[1] Stock gEDA doesn't understand heterogeneous slots, conflates the symbol for a function (a NAND gate, for example) with the symbol for a part (correspondingly, a 74LS00 in this example), relies on the user to manually track slot assignments, and relies on fragile hacks to produce the correct netlist (setting identical refdes= attributes - or, worse, using lowercase suffixes to trigger special-case treatment in PCB). You end up with multiple symbols with a split identity between function and part, that can easily take on incompatible attributes. Imagine two NAND gates intended to be gates in the same chip, but each carries a mutually incompatible footprint= attribute. Let's not even think of the different pin numbering schemes of the various package styles - stock gEDA would demand that you edit the slotdef= attributes. How baroque!

[2] The hierarchy of schematics needs to be acyclic though; I can't see any good coming from a cycle of schematics. There is a similar issue in the component library: the gEDA file format allows any object to appear as part of the graphical representation of a symbol, including other symbols, and specifically including itself. Semantically invalid, but syntactically okay. A hare and tortoise algorithm would be able to detect cycles, and one day I'll get around to adding such a check.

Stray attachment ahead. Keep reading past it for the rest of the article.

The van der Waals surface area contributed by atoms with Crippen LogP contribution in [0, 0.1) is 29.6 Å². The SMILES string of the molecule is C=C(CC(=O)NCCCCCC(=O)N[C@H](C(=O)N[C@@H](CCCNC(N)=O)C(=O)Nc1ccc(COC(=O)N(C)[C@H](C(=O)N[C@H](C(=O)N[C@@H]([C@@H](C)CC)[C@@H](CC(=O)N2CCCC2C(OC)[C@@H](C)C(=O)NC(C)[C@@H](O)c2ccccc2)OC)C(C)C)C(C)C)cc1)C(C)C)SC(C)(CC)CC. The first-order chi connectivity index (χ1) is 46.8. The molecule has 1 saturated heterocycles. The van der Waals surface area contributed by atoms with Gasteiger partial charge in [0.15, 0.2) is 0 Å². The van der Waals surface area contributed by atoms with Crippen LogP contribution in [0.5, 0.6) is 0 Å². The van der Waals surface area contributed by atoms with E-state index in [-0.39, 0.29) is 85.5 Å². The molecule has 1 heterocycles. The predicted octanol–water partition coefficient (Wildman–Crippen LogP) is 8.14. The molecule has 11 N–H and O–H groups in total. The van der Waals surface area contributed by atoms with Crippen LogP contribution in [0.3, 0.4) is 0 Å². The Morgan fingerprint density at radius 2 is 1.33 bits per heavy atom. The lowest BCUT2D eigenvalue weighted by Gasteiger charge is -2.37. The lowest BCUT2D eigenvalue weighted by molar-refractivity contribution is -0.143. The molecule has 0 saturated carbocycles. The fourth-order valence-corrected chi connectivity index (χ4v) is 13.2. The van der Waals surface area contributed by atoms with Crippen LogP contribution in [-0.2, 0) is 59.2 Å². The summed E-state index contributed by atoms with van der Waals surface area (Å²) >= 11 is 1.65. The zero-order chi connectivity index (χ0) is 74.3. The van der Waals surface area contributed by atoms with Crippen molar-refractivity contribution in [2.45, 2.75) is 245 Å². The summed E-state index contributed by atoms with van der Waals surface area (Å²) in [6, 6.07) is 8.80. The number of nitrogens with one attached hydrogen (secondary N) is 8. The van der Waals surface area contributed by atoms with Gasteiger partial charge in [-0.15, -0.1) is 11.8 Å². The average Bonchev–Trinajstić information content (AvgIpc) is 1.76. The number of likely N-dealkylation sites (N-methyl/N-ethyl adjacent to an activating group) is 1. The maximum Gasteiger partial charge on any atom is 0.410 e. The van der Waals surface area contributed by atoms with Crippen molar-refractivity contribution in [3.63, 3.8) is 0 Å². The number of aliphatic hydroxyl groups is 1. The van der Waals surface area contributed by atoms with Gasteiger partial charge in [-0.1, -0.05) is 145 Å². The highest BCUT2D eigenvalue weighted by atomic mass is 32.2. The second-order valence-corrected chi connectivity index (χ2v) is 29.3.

[3] We could have a design consisting of a backplane and a set of identical daughterboards; each of these daughterboards would have identically-numbered parts, and this wouldn't be a problem, because the daughterboard is an entire sub-project. The important bit here is that only the topmost schematic of a particular assembly, subproject, whatever you want to call a distinct domain of refdes values, should carry the slot assignments for all the abstract symbols and slots below it.

Tuesday, 29 January 2013

dpkg MD5 checksums